Living up to expectations? The NSS and the School of Geographical Sciences, University of Bristol.<br />Rich Harriswww.soc...
The marketing<br />The School of Geographical Sciences offers innovative degree programmes that give a professional educat...
NSS: the survey we love to loathe!<br />In 2009 the School of Geographical Sciences, University of Bristol, achieved a 100...
How did we do it?<br />Haven’t a clue!<br />But had spent a lot of time on the professionalisation of student-facing servi...
The only way is down<br />In 2010<br />Human and Social Geography (75%)<br />Or, 7 students were either neutral or negativ...
The Guardian University Rankings<br />Human geography<br />Ranked 4th for 2009/10<br />Ranked 3rd for 2010/11<br />Ranked ...
Overall: broadly rosy<br />
Achilles heel<br />
Which is a problem<br />
Student survey 2011<br />Survey of students in years 1 to 3 of their degrees in Geographical Sciences, University of Brist...
What did it reveal?<br />79% of students agree that the feedback they receive is useful to them with 15% neutral<br />This...
What did it reveal?<br />62% of students agree that lecturers are willing to meet and discuss a marked assessment<br />35%...
A realistic view of feedback<br />At least, when prompted<br />73% agree that feedback is a process: it is something that ...
Yet…<br />Almost one half of students say they do not understand how they get the mark they do<br />This remains true amon...
Most useful types of feedback<br />Written annotation made on assessed work<br />Meeting with a tutor individually to disc...
Key issues<br />Students prefer individual attention and feedback but how to maintain this in a mass education system but ...
Key issues<br />“We want there to be a renewed focus on high-quality teaching in universities so that it has the same pres...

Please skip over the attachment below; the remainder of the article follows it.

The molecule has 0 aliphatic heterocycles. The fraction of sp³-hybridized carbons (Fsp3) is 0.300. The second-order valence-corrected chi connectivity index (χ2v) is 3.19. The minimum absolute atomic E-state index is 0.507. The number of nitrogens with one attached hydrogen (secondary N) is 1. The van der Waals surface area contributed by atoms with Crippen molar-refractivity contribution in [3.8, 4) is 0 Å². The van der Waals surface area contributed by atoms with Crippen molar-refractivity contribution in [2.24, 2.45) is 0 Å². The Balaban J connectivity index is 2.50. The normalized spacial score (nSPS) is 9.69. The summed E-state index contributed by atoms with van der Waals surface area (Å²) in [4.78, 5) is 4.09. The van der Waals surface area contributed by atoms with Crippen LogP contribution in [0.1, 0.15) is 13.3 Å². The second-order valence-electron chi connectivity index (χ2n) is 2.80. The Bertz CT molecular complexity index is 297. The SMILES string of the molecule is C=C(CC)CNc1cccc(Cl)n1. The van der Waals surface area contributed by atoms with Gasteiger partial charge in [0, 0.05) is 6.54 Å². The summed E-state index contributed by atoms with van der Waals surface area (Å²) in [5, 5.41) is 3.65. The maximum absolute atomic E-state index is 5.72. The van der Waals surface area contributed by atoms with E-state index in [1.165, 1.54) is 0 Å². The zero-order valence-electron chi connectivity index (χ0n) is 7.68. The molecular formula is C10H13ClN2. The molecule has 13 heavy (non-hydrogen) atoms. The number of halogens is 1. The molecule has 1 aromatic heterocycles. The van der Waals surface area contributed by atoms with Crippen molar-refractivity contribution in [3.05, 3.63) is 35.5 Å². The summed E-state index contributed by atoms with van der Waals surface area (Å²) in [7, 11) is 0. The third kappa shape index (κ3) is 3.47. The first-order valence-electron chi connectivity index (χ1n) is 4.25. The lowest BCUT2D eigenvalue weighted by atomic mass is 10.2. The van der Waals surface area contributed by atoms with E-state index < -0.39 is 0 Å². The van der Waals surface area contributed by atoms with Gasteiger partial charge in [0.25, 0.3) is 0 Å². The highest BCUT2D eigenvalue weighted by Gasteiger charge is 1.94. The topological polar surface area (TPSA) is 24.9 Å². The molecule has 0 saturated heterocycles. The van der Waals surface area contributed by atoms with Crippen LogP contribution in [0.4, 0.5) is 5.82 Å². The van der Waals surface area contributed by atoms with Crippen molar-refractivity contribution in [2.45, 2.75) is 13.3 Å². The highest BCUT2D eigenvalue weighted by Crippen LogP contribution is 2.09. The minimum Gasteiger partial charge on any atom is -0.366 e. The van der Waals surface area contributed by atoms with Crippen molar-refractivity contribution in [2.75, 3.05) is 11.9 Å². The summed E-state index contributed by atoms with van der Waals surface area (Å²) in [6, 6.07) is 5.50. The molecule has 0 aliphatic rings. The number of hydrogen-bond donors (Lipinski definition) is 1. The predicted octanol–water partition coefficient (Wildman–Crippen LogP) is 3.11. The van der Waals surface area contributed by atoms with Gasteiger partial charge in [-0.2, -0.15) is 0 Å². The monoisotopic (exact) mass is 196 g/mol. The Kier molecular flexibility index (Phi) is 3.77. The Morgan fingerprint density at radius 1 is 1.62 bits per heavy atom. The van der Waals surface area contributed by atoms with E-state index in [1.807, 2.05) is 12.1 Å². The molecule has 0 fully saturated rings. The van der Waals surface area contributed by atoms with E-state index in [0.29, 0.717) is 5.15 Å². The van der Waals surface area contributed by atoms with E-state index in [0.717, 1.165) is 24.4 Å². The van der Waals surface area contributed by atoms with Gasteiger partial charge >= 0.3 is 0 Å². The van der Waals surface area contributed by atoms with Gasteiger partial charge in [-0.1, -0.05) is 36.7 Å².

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Living up to expectations? The NSS and the School of Geographical Sciences, University of Bristol

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In the 2009 National Student Survey (NSS), the School of Geographical Sciences, University of Bristol, achieved a 100% satisfaction score, up from 87% in the previous year. In 2010, the satisfaction was 96% amongst our science students but down to 75% for social science students. Despite this variability, in regard to the curricula and professional support given to students, little if anything had changed.
The NSS was introduced by HEFCE in 2005 as part of the quality assurance framework. The aims of it are to promote improvements in universities by making measures of service delivery available to prospective students and, by so doing, help inform student choice.
However, the ability of the NSS to meet these aims has been questioned. Roger Brown, Professor of Higher Education Policy at Liverpool Hope University, has identified what he calls The Information Fallacy, suggests that the conditions permitting effective comparisons between subjects, courses and institutions are missing. A recent article in the Times Higher Education magazine indicated that prospective students are not seeking out the information (Attwood, 2010).